The infant sleep training technique that will blow your mind, AND get your baby to sleep through the night by 2 months old
There I was. One month postpartum and man did I feel like shit. I hadn’t slept more than a few hours in a row for a month. I have bipolar disorder so that is a recipe for disaster.
At my son’s one month pediatrician appointment his doctor bestowed on me the most glorious sleep training technique for infants. It’s counterintuitive, but by God did it work.
When infants are still in utero they are used to being active when it’s dark. They move around, kick and spin and twirl and twist, and become more active the darker it is.
Stimuli overwhelms newborns. Lots of lights and sounds overwhelm their tiny little senses and they fall asleep as a result.
So you use that against them.
It’s called Circadian rhythm training.
During the day you make the house as dark and quiet as possible. This encourages the baby to be awake and active during that time.
At night you make the house loud and bright. Crank up the TV (within reason, of course) and turn on all the lights. Making the infant’s sleep environment (crib, bassinet, etc.) bright and loud is crucial. I moved my son to his crib at 1 month with a sound machine and a string of Christmas lights I’d safely rigged to brighten up the room.
Swaddles and white noise are the final two ingredients to my sleepy secret sauce. I loved swaddling with Tula blankets, and he cuddles them to this day.
Over the course of the next 4–6 weeks your infant will continue to react to the stimuli — shutting down and sleeping at night, and waking to eat and play during the day.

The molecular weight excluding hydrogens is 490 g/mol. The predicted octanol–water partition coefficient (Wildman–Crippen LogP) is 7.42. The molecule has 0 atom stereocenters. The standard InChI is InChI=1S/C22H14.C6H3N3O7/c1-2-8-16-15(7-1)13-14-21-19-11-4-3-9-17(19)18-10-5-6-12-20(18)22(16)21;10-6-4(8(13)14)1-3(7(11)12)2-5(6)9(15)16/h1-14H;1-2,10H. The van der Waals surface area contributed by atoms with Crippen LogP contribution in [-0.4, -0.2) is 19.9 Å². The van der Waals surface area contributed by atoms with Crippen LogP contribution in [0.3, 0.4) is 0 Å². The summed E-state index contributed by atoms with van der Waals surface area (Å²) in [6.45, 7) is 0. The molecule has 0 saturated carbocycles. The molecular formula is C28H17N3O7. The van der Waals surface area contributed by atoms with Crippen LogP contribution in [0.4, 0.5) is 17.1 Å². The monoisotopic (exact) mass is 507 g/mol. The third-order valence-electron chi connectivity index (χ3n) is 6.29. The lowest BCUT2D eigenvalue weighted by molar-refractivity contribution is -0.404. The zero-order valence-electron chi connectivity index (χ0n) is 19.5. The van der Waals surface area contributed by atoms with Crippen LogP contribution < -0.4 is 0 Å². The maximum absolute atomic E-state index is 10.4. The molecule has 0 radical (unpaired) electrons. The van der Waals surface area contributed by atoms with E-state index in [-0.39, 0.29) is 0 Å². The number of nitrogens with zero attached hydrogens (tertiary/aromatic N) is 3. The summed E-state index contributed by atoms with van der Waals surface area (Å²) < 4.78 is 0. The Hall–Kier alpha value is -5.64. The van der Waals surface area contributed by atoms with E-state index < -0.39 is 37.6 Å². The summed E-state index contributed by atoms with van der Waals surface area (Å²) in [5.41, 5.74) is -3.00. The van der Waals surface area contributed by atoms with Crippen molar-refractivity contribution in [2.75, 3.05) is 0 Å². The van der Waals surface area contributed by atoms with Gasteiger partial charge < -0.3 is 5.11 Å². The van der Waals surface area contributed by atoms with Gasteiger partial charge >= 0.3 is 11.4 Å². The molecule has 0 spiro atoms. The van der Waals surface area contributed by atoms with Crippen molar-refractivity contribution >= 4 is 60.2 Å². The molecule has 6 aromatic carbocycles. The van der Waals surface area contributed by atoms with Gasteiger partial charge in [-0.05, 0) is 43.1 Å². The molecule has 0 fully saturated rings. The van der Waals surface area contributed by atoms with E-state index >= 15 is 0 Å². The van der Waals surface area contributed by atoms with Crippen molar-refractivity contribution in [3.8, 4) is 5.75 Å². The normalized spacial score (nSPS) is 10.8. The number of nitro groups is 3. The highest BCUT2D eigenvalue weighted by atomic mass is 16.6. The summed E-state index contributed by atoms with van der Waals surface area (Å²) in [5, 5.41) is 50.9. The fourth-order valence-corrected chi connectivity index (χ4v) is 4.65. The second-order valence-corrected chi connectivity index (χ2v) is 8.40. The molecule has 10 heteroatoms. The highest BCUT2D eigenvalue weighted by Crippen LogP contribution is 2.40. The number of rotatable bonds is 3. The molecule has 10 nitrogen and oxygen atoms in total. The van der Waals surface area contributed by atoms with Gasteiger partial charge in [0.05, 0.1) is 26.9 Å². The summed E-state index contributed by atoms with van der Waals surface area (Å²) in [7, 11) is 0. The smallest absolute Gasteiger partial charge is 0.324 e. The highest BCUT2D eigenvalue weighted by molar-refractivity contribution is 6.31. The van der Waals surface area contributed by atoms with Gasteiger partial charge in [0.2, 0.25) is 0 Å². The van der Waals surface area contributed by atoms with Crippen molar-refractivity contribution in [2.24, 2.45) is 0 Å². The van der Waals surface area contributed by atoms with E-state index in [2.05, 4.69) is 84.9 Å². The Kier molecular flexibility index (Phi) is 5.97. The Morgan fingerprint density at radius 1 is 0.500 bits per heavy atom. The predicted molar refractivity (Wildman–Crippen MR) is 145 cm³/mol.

Their body’s circadian rhythms will become accustomed to waking up during the day and sleeping at night. They’ll still nap, of course, but following this technique got my son to sleep 8–10 hours straight through the night by 2 months old.
Boom. Knowledge. Let me know how this works for you in the comments!
DISCLOSURE: I am not a licensed medical professional nor a doctor of any kind. The information contained here should not substitute for the care or advice of a doctor. Please consult your physician before trying new techniques with your newborn. I am not responsible for any injuries or other problems that may occur as a result of a reader doing this technique.
About the Author:
Katy is a workaholic supermom. In addition to her day job as Operations Manager for a medical device startup, she also runs multiple e-commerce businesses and a Twitch video game streaming channel. She is a mother to an almost 2 year old who is her entire reason for life. Katy is a survivor of domestic violence and sexual abuse, as well as a champion for mental health awareness and education. Any press or speaking inquiries can be directed to firstname.lastname@example.org.